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How Do You Get Kids to Eat New Things?

I was so proud of my lamb-and-turnip stew this weekend, but I knew before I served it that it would present a problem. There didn’t seem to be much of a chance that my Nina or Pinta would touch it.

I wanted to be able to enjoy the meal, and for me that means that everyone at the table is happy with what they are eating. So what was I to do? It seemed like I had two choices.

  • Go easy and be one of those short-order parents who reach for the fish sticks, hot dogs, or chicken fingers the minute there is conflict.


  • Be a stubborn foodie who would stick to his guns, bring tears to his children, and stand tall behind his carefully crafted dinner.

Neither option seemed right to me, but there was no disputing that the lamb stew was going to cause my girls to turn up their noses. I just knew it. So I came up with an idea.

I’m a writer and I think in metaphor. I hoped my girls could follow along. They’re both interested in books and reading, so I thought I had a chance.

Before dinner I brought them both over to the living room couch. I squatted down to their eye level, and said that I wanted to talk to them about dinner. But instead of discussing food right away, I asked them, “Do you like to read?” They both said “yes,” so I continued: “And do you know how you learn to read bigger books? You try those that you might not understand. It’s the only way you can learn.”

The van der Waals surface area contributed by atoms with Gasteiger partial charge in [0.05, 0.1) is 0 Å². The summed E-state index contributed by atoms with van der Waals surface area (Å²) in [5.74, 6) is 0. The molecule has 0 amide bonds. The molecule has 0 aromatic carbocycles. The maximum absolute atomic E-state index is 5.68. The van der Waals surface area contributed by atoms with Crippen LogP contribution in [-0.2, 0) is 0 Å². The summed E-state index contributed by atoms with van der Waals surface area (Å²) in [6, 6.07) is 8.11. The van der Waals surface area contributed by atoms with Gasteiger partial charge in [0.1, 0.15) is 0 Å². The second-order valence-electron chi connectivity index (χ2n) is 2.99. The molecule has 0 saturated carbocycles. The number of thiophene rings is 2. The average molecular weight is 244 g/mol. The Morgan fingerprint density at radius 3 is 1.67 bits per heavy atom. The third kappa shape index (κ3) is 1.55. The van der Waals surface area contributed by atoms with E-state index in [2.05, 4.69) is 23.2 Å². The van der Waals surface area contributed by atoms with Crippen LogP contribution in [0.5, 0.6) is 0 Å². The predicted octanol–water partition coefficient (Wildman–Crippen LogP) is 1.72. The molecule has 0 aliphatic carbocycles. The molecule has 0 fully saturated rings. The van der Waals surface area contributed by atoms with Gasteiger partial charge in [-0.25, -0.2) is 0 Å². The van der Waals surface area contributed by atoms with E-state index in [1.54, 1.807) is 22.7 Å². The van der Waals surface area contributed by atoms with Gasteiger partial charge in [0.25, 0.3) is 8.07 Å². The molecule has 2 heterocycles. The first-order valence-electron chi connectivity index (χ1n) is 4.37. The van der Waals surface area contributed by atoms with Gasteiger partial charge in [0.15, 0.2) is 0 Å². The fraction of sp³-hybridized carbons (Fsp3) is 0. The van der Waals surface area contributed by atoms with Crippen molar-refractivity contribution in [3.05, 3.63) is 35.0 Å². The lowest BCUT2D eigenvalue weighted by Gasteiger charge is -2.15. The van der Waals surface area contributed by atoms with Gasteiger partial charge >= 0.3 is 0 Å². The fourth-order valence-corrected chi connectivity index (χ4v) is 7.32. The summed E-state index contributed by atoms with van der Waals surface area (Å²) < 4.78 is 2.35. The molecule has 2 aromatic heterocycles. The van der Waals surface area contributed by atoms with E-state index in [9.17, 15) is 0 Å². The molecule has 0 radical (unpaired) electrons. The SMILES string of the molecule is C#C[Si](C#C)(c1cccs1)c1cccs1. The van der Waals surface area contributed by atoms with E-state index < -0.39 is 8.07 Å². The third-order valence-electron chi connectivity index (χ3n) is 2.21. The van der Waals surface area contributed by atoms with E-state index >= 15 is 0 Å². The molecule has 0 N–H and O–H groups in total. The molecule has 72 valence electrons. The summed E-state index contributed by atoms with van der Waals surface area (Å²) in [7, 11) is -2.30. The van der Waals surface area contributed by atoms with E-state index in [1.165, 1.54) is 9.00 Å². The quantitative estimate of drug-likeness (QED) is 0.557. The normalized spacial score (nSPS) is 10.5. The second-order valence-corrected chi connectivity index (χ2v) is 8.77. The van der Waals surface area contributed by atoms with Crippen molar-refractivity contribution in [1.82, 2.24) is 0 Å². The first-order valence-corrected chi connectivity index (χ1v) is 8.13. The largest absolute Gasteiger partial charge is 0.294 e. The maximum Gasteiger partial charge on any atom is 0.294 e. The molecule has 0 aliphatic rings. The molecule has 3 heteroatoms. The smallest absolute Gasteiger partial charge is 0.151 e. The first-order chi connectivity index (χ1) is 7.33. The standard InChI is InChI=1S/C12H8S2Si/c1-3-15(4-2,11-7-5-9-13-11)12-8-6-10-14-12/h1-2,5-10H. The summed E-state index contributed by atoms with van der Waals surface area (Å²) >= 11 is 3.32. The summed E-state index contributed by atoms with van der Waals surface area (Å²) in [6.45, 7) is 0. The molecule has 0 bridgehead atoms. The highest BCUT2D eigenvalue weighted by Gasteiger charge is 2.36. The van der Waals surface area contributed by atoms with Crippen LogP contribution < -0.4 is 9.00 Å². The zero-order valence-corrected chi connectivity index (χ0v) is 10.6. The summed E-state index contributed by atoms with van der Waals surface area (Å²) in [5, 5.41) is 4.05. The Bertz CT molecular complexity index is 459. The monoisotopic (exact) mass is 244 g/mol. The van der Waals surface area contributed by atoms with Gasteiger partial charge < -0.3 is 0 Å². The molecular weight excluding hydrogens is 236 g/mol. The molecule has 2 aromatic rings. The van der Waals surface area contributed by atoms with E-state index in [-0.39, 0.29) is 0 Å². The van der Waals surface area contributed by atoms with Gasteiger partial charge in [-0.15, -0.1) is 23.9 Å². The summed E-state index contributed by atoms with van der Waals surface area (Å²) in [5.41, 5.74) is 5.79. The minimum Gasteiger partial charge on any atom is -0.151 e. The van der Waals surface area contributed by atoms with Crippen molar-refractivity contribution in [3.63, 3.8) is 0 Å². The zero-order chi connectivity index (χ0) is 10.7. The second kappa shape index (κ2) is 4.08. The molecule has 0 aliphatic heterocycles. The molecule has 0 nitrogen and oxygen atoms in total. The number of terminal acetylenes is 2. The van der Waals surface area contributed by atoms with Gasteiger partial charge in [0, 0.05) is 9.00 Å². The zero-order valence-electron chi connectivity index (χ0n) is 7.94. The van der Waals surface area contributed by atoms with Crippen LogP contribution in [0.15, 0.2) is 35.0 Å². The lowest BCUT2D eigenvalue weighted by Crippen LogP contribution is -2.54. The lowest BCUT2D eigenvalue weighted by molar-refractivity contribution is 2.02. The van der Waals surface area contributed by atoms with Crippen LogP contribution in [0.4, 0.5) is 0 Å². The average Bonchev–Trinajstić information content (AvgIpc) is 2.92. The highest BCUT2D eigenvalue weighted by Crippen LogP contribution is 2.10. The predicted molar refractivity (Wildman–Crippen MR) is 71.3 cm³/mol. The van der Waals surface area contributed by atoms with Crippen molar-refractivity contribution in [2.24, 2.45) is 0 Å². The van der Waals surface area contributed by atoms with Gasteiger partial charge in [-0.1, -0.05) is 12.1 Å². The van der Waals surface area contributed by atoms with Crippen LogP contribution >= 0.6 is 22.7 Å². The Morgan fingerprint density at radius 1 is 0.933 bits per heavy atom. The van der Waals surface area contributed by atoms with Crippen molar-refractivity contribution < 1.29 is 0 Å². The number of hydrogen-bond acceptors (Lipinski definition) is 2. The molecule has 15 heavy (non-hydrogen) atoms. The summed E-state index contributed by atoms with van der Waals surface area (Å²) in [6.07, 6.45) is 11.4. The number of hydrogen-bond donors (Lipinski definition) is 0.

They seemed to be following along so I went on, “Learning to eat is pretty much the same thing. You started with breast milk, then moved on to mashed up sweet potatoes and meat, and other solids, and then there was that time at my office cafeteria that you discovered that you liked salad. Well, tonight I made a lamb stew.”

At this pint Pinta started to look like she might cry, so I quickly explained, “You don’t have to eat any of it, don’t worry. If you don’t like it, I’ll get you some ham or something else.” She calmed down, and I kept going. “My job is to teach you to eat just like it’s my job to teach you to read. You see that big shelf of books over there,” I said, waving towards the stacks of books in our living room.

They nodded. “Are all of those books right for little kids?” I asked. “No, not all of them are,” I said. “But some of them are,” and want I want you to do tonight is to try the lamb stew. That means three bites or so. If you don’t like it, you don’t have to eat it. I wouldn’t make you read a book you don’t understand.”

Nina and Pinta took all this in, and they pretty much accepted it. When we sat down at the table, I gave them small bowls of the stew. They tried it, and in the end, I was right. They did not like it. I didn’t mind. I got them some ham, and we ate in peace. I’ll take that. How do you handle new foods and your kids? 

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